Whilst maritime studies tend to reflect the dominance of large navies, history shows how relatively small naval forces can have a disproportionately large impact on global events. From Confederate commerce raiders in the nineteenth century, to Somali pirates today, even the most minor of maritime forces can become a key player on a global stage. Examining a broad range of examples, this volume addresses the roles and activities of small navies in the past and the present at the national, regional and international level. In particular, it focusses on the different ways in which such forces have identified and addressed national and international security challenges and the way in which they interact with other navies and security agencies. In addition the collection also investigates the relationship of such navies with non-governmental organisations, institutions and bodies in pursuit of broader maritime goals, be they political, financial or environmental. Adopting an interdisciplinary approach drawing on the best new research from the fields of international relations, security studies, strategic studies and maritime history, the book examines the diversity of experience amongst different smaller navies and also establishes areas of similarity. Divided into two sections, part one begins with a number of chapters that are theoretical in nature, whilst part two provides case studies that offer a more regional focus, including analysis of the challenges facing contemporary navies and historical case studies designed to reveal the experience of small navies over time. By adopting an approach that combines historical considerations with analysis of current events, the collection offers a unique perspective on the role that small navies have played in wider nautical affairs and their continued impact upon global maritime strategies.
Table of Contents
Preface, Michael Mulqueen, Deborah Sanders and Ian Speller; Introduction, Ian Speller, Deborah Sanders and Michael Mulqueen; The ranking of smaller navies revisited, Eric Grove; Are small navies different?, Geoffrey Till; Small navies in perspective: deconstructing the hierarchy of naval forces, Basil Germond; Transforming small navies by systematic innovation: a framework for productivity, efficiency and effectiveness, Michael Mulqueen and Terry Warburton; Adaptative dynamic capabilities and innovation: the key for small navies protecting national interests at and from the sea, Mark Mellett; Small navies in Asia: the strategic rationale for growth, Michael McDevitt; The Republic of Korea Navy - a ‘big’ small navy, Ian Bowers; ‘Best little navy in Southeast Asia’: the case of the Republic of Singapore Navy, Swee Lean Collin Koh; Small navies and border and immigration control: Frontex operations in the Mediterranean, Giampiero Giacomello and Chiara Ruffa; Small navies in the Black Sea: a case study of Romania’s maritime power, Deborah Sanders; A small navy in a changing world: the case of the Royal Swedish Navy, Niklas Granholm; The strategic value of small navies: the strange case of the Confederate Navy, Christopher Tuck; Learning to be small: the experience of the British Pacific Fleet, 1944-45, Jon Robb-Webb; Appendix; Bibliography; Index.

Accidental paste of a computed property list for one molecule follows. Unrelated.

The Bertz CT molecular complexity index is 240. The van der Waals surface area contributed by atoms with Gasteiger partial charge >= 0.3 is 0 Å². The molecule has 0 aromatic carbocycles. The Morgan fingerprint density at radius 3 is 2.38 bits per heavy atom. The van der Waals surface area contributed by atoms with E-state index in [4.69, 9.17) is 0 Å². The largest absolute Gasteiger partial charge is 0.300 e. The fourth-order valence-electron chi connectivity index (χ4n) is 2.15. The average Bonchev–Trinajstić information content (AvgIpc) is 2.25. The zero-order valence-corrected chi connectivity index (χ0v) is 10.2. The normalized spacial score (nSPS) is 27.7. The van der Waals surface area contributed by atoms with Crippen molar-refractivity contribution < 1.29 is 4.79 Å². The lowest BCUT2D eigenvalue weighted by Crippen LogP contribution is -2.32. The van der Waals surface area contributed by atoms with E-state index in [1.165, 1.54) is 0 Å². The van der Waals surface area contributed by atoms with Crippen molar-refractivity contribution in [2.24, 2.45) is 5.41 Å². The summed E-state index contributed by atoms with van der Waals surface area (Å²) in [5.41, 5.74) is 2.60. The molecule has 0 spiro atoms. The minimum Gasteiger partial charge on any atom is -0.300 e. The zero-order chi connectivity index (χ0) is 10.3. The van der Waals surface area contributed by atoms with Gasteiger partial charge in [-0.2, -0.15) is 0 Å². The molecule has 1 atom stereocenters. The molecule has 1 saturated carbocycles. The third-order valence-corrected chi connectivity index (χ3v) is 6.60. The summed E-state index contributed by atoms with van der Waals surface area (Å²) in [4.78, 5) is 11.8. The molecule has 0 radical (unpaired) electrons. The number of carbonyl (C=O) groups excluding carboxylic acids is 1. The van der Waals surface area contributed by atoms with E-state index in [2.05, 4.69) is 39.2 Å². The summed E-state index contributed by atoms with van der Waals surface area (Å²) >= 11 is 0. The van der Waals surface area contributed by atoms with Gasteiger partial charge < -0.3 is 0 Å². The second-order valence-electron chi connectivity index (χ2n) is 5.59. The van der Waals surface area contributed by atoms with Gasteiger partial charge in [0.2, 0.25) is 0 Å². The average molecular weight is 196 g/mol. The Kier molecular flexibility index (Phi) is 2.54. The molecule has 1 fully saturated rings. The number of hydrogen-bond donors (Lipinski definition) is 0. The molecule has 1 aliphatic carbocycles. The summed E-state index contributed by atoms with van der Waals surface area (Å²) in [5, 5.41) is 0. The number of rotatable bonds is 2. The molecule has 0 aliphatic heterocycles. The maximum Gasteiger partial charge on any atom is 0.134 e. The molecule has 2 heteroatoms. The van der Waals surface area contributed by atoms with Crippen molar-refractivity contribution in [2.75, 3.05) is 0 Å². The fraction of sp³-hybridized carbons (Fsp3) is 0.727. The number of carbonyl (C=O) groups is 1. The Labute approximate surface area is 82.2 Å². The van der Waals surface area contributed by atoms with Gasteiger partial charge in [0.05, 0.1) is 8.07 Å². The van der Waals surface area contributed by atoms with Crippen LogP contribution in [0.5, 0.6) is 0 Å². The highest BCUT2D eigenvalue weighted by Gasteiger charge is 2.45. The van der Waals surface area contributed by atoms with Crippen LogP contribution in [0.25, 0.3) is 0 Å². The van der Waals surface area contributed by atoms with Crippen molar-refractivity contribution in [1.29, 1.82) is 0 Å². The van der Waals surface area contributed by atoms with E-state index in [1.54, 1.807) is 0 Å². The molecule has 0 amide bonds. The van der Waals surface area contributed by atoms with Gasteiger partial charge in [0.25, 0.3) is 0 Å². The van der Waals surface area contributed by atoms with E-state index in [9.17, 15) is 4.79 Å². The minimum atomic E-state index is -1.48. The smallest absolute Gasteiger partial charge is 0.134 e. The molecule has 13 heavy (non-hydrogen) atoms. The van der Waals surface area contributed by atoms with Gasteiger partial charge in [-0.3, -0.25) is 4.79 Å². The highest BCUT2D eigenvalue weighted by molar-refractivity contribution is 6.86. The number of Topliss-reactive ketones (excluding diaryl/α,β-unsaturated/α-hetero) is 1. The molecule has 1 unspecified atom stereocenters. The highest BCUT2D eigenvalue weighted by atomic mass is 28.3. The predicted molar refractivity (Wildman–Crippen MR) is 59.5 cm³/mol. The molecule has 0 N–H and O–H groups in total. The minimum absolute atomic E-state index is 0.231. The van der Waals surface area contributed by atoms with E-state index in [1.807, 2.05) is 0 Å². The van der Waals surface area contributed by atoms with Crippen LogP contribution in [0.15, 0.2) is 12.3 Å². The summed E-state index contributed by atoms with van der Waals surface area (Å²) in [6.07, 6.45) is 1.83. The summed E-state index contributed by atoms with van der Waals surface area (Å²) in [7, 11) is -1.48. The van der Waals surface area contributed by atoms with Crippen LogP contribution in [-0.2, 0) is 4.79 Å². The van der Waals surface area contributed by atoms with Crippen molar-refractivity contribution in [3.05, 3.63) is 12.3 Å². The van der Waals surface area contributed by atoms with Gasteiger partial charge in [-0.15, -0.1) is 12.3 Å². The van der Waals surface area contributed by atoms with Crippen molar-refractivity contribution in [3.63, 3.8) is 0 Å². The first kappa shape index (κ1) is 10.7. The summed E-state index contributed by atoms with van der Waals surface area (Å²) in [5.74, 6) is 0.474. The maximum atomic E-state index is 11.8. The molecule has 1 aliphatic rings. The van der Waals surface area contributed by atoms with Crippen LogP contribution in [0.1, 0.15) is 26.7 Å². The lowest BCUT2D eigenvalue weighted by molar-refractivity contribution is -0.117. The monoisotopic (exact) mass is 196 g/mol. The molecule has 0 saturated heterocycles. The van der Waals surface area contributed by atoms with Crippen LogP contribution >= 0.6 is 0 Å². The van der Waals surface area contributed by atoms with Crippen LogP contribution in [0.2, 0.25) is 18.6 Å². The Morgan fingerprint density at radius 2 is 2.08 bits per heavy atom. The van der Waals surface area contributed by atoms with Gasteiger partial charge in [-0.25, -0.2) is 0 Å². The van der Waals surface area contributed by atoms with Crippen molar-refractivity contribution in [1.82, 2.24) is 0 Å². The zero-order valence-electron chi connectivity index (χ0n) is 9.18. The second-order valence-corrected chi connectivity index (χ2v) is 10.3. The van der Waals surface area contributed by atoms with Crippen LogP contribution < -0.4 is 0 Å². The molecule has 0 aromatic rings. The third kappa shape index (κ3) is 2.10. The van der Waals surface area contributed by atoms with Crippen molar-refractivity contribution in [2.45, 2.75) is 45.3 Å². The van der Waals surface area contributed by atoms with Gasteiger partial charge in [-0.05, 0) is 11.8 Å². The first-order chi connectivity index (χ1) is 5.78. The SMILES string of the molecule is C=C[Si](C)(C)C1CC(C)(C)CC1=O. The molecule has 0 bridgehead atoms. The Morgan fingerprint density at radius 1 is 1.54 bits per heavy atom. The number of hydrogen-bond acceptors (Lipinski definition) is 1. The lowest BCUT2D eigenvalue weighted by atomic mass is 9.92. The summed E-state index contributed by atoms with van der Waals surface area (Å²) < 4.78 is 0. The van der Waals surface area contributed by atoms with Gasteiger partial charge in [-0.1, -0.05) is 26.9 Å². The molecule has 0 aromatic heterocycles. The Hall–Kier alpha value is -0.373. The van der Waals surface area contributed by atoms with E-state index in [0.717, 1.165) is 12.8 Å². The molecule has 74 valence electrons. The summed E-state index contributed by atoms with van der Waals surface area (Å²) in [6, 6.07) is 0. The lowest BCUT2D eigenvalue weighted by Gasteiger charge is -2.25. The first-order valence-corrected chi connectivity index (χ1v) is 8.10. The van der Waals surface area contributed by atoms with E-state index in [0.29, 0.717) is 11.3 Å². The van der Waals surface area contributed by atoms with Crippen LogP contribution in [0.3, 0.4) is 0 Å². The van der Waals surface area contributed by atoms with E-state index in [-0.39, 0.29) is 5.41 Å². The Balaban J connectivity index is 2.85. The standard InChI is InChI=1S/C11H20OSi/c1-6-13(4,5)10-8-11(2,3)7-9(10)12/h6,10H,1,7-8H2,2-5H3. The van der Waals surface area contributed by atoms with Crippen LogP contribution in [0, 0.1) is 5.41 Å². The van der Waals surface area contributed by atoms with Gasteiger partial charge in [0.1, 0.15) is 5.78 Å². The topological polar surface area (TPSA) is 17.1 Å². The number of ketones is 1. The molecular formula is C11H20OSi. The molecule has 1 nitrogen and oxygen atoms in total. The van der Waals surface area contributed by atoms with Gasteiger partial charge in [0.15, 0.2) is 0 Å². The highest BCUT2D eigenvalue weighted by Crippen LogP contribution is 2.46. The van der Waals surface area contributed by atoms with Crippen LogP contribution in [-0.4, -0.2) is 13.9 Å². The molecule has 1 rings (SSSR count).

Michael Mulqueen is Professor of Media and Security Innovation, Director of the Centre for Applied Research in Security Innovation and Head of the Department of Media and Communication at Liverpool Hope University.Among Michael’s publications is Re-evaluating Irish national security policy: Affordable threats? (2009), the standard text in national security policy making for all officer cadets, officers and Senior Command Team of the Irish Navy. Deborah Sanders is a Senior Lecturer at the Defence Studies Department at King’s College London and the UK Joint Services Command and Staff College. She teaches a range of topics relating to international relations, strategic studies and contemporary security and has particular expertise in the former Soviet Union, in particular Ukraine, and in maritime policy. She is the author of Security Cooperation between Russia and Ukraine in the Post-Soviet Era (2000) and Maritime Power in the Black Sea forthcoming with Ashgate 2014. Ian Speller is a senior lecturer and Director of the Centre for Military History and Strategic Studies at the National University of Ireland Maynooth. He also teaches at the Irish Defence Forces Military College and provides lectures in naval warfare and maritime strategy for the Irish Naval Services. He is co-author of Understanding Modern Warfare (2008) and author of Understanding Naval Warfare (2014).
'Small Navies provides some insight for all members of the security community on a subject that has received relatively little scholarly attention.' The Military Review